On November 23, 2016, an appeal was filed in the Supreme Court of Florida. In this post I have joined the state’s arguments against the testing with the defense arguments in favour of testing. The link to the documents where the defense replied to the state’s objections is here.
The State tries to justify the Circuit Court’s denial of DNA testing on appeal with four arguments. None of those are logical.
First, the State argues that the DNA Motion is barred by collateral estoppel (Criner v. State), even though the State concedes (admits) that the DNA Motion seeks testing that Zeigler has never before requested and asserts a legal ground for testing based on new technology that Zeigler has never before raised.
Key here is to understand that Zeigler has never asked for touch, mini-STR or Y-STR testing. In other words, he isn’t asking again for something already done and this isn’t an “identical” issue.
Second, the State claims that Zeigler’s testing request should be denied based on the novel theory – which was never presented to the jury, is not supported by any evidence, and is flatly at odds with the State’s case at trial – that “Zeigler would have had time to change clothes.”
In plain English, the state’s opinion is now that Zeigler had time between butchering four people and being found by police to change his clothes. Where did the extra set of clothes come from and what happened to the bloodied first set? You tell me. The state has that covered too. There was no second set of clothes but a raincoat and gloves. So where is the raincoat and where are the gloves? You tell me.
Third, the State raises an unpreserved and meritless objection to Mr. Eikelenboom’s qualification as an expert – even though the State stipulated to Mr. Eikelenboom’s admission before and his opinions were not disputed by the State’s own expert.
Zeigler presented Mr. Eikelenboom at the March 31, 2016 hearing as an expert in three areas: “DNA testing and analysis, as well as crime scene reconstruction and bloodstain analysis.” The State responded with “no objections.” But now they changed their mind. Mr. Eikelenboom testified only about recent technological advances and what he would expect to find if the new technologies (that were the focus of Mr. Eikelenboom’s opinions) were used on the preserved physical evidence. So he was qualified before but now not anymore.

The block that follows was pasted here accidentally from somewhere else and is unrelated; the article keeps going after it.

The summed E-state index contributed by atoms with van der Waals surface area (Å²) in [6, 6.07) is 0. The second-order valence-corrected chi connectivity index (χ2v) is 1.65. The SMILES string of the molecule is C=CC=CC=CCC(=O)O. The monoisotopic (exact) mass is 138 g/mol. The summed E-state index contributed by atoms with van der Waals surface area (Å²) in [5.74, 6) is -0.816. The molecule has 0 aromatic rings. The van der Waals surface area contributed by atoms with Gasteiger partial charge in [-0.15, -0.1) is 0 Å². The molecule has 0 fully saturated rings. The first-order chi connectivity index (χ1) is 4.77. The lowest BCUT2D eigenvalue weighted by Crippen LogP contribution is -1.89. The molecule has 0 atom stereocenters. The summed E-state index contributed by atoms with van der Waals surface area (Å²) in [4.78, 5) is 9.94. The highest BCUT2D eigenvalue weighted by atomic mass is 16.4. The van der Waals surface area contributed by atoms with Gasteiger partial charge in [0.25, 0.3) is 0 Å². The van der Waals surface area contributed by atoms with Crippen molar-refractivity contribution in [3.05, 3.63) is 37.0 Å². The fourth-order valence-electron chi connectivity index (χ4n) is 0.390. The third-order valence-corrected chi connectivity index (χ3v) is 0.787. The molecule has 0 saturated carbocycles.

Fourth, the State claims that the background facts surrounding the murders are irrelevant, suggesting the probative value of the requested testing could be examined in a vacuüm.
In plain English: the court should take an educated guess what the jury might have thought about these DNA tests and pretend that the jury would hear this isolated from all the other evidence in the case. In other words, just ignore the totality of all the evidence.
I have hinted at this before in this post. In the past, many appeals were filed by the defense to point out prosecutorial misconduct, police lying on the stand, withheld evidence, and forensic evidence pointing to other explanations than what the state offered when it charged William Thomas Zeigler with quadruple murder that sent him to death row.
Each time the consequences of the misconduct were dismissed as either procedurally barred or that the complaint was filed too late or that on its own this one single complaint would not have changed the opinion of the jury.
I remain convinced that IF the 1976 jury had been shown ALL the evidence at once, it is unbelievable that it would NOT have created reasonable doubt.
It is time that a judge looks at this case with all the misconduct and all the evidence in its entirety.
What are you afraid of Florida?